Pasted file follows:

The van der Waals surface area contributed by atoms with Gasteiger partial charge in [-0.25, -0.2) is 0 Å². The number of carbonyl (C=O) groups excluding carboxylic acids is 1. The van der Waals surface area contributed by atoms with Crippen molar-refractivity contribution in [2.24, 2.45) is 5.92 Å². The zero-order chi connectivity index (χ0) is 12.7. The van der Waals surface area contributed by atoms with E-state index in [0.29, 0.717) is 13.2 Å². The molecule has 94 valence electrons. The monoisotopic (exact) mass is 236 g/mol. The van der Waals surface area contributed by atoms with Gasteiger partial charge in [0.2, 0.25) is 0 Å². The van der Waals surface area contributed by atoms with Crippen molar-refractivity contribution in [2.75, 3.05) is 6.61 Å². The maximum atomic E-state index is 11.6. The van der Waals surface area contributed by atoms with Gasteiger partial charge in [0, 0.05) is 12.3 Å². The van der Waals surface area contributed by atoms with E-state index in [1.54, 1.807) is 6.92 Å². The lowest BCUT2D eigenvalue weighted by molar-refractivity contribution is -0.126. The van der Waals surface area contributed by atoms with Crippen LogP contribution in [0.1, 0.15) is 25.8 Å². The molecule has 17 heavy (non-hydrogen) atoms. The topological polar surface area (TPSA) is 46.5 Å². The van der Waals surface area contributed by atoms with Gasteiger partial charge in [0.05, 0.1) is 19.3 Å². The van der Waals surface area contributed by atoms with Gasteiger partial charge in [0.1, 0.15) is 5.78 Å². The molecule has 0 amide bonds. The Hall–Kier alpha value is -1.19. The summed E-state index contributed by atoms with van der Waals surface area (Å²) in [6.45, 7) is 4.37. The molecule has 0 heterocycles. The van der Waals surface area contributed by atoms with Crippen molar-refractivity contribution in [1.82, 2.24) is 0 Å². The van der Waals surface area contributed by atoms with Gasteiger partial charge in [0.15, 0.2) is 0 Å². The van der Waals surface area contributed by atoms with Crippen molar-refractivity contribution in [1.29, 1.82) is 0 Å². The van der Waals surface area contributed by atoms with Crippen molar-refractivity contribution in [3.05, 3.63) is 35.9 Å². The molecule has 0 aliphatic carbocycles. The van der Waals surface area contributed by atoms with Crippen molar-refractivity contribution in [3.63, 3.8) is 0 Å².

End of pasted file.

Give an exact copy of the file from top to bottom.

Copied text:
The van der Waals surface area contributed by atoms with Gasteiger partial charge in [-0.25, -0.2) is 0 Å². The number of carbonyl (C=O) groups excluding carboxylic acids is 1. The van der Waals surface area contributed by atoms with Crippen molar-refractivity contribution in [2.24, 2.45) is 5.92 Å². The zero-order chi connectivity index (χ0) is 12.7. The van der Waals surface area contributed by atoms with E-state index in [0.29, 0.717) is 13.2 Å². The molecule has 94 valence electrons. The monoisotopic (exact) mass is 236 g/mol. The van der Waals surface area contributed by atoms with Gasteiger partial charge in [0.2, 0.25) is 0 Å². The van der Waals surface area contributed by atoms with Crippen molar-refractivity contribution in [2.75, 3.05) is 6.61 Å². The maximum atomic E-state index is 11.6. The van der Waals surface area contributed by atoms with Gasteiger partial charge in [0, 0.05) is 12.3 Å². The van der Waals surface area contributed by atoms with E-state index in [1.54, 1.807) is 6.92 Å². The lowest BCUT2D eigenvalue weighted by molar-refractivity contribution is -0.126. The van der Waals surface area contributed by atoms with Crippen LogP contribution in [0.1, 0.15) is 25.8 Å². The molecule has 17 heavy (non-hydrogen) atoms. The topological polar surface area (TPSA) is 46.5 Å². The van der Waals surface area contributed by atoms with Gasteiger partial charge in [0.05, 0.1) is 19.3 Å². The van der Waals surface area contributed by atoms with Gasteiger partial charge in [0.1, 0.15) is 5.78 Å². The molecule has 0 amide bonds. The Hall–Kier alpha value is -1.19. The summed E-state index contributed by atoms with van der Waals surface area (Å²) in [6.45, 7) is 4.37. The molecule has 0 heterocycles. The van der Waals surface area contributed by atoms with Crippen molar-refractivity contribution in [1.82, 2.24) is 0 Å². The van der Waals surface area contributed by atoms with Gasteiger partial charge in [0.15, 0.2) is 0 Å². The van der Waals surface area contributed by atoms with Crippen molar-refractivity contribution in [1.29, 1.82) is 0 Å². The van der Waals surface area contributed by atoms with Crippen molar-refractivity contribution in [3.05, 3.63) is 35.9 Å². The molecule has 0 aliphatic carbocycles. The van der Waals surface area contributed by atoms with Crippen molar-refractivity contribution in [3.63, 3.8) is 0 Å².